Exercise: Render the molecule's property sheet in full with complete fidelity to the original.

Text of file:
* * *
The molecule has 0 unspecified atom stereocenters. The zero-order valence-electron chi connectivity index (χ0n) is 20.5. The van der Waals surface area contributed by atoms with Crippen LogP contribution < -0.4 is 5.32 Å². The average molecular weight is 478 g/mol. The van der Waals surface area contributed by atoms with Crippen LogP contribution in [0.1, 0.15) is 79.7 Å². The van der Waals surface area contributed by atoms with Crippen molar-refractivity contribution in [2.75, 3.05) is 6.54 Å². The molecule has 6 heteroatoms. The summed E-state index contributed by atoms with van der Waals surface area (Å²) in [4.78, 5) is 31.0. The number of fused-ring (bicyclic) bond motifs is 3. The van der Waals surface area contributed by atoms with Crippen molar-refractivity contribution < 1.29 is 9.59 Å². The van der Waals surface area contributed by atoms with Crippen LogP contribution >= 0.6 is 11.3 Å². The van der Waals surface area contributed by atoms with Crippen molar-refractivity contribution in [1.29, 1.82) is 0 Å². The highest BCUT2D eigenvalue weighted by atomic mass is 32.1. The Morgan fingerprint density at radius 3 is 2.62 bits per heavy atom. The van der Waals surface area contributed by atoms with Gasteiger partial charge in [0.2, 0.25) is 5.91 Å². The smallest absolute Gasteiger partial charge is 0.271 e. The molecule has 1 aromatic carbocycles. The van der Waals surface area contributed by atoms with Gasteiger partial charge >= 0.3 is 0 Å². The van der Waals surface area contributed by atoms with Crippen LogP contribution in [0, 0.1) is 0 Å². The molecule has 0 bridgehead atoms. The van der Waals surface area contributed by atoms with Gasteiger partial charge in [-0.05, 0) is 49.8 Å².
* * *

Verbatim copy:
The molecule has 0 unspecified atom stereocenters. The zero-order valence-electron chi connectivity index (χ0n) is 20.5. The van der Waals surface area contributed by atoms with Crippen LogP contribution < -0.4 is 5.32 Å². The average molecular weight is 478 g/mol. The van der Waals surface area contributed by atoms with Crippen LogP contribution in [0.1, 0.15) is 79.7 Å². The van der Waals surface area contributed by atoms with Crippen molar-refractivity contribution in [2.75, 3.05) is 6.54 Å². The molecule has 6 heteroatoms. The summed E-state index contributed by atoms with van der Waals surface area (Å²) in [4.78, 5) is 31.0. The number of fused-ring (bicyclic) bond motifs is 3. The van der Waals surface area contributed by atoms with Crippen molar-refractivity contribution < 1.29 is 9.59 Å². The van der Waals surface area contributed by atoms with Crippen LogP contribution >= 0.6 is 11.3 Å². The van der Waals surface area contributed by atoms with Crippen molar-refractivity contribution in [1.29, 1.82) is 0 Å². The highest BCUT2D eigenvalue weighted by atomic mass is 32.1. The Morgan fingerprint density at radius 3 is 2.62 bits per heavy atom. The van der Waals surface area contributed by atoms with Gasteiger partial charge in [0.2, 0.25) is 5.91 Å². The smallest absolute Gasteiger partial charge is 0.271 e. The molecule has 1 aromatic carbocycles. The van der Waals surface area contributed by atoms with Gasteiger partial charge >= 0.3 is 0 Å². The van der Waals surface area contributed by atoms with Crippen LogP contribution in [0, 0.1) is 0 Å². The molecule has 0 bridgehead atoms. The van der Waals surface area contributed by atoms with Gasteiger partial charge in [-0.05, 0) is 49.8 Å².